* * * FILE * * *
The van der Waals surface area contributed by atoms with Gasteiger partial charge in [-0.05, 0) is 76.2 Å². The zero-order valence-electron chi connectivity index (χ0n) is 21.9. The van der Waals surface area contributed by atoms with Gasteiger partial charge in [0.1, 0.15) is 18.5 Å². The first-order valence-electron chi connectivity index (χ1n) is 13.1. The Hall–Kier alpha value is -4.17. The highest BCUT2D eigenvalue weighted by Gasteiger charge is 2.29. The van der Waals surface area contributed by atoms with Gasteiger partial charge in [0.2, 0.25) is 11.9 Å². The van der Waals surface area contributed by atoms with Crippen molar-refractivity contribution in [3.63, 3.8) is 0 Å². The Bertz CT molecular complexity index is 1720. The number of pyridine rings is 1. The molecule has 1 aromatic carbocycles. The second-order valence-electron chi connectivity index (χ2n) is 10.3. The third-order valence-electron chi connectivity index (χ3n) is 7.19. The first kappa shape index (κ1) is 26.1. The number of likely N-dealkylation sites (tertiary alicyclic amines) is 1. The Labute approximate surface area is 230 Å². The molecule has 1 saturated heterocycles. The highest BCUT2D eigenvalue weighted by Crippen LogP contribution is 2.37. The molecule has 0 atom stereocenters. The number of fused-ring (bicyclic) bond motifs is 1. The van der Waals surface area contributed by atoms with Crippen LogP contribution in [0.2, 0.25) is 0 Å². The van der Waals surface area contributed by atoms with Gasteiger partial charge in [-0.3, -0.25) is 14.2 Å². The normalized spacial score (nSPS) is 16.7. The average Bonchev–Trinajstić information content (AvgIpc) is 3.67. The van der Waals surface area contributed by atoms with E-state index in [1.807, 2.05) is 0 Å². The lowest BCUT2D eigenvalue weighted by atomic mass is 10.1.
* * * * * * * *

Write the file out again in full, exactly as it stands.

The van der Waals surface area contributed by atoms with Gasteiger partial charge in [-0.05, 0) is 76.2 Å². The zero-order valence-electron chi connectivity index (χ0n) is 21.9. The van der Waals surface area contributed by atoms with Gasteiger partial charge in [0.1, 0.15) is 18.5 Å². The first-order valence-electron chi connectivity index (χ1n) is 13.1. The Hall–Kier alpha value is -4.17. The highest BCUT2D eigenvalue weighted by Gasteiger charge is 2.29. The van der Waals surface area contributed by atoms with Gasteiger partial charge in [0.2, 0.25) is 11.9 Å². The van der Waals surface area contributed by atoms with Crippen molar-refractivity contribution in [3.63, 3.8) is 0 Å². The Bertz CT molecular complexity index is 1720. The number of pyridine rings is 1. The molecule has 1 aromatic carbocycles. The second-order valence-electron chi connectivity index (χ2n) is 10.3. The third-order valence-electron chi connectivity index (χ3n) is 7.19. The first kappa shape index (κ1) is 26.1. The number of likely N-dealkylation sites (tertiary alicyclic amines) is 1. The Labute approximate surface area is 230 Å². The molecule has 1 saturated heterocycles. The highest BCUT2D eigenvalue weighted by Crippen LogP contribution is 2.37. The molecule has 0 atom stereocenters. The number of fused-ring (bicyclic) bond motifs is 1. The van der Waals surface area contributed by atoms with Crippen LogP contribution in [0.2, 0.25) is 0 Å². The van der Waals surface area contributed by atoms with Gasteiger partial charge in [-0.3, -0.25) is 14.2 Å². The normalized spacial score (nSPS) is 16.7. The average Bonchev–Trinajstić information content (AvgIpc) is 3.67. The van der Waals surface area contributed by atoms with E-state index in [1.807, 2.05) is 0 Å². The lowest BCUT2D eigenvalue weighted by atomic mass is 10.1.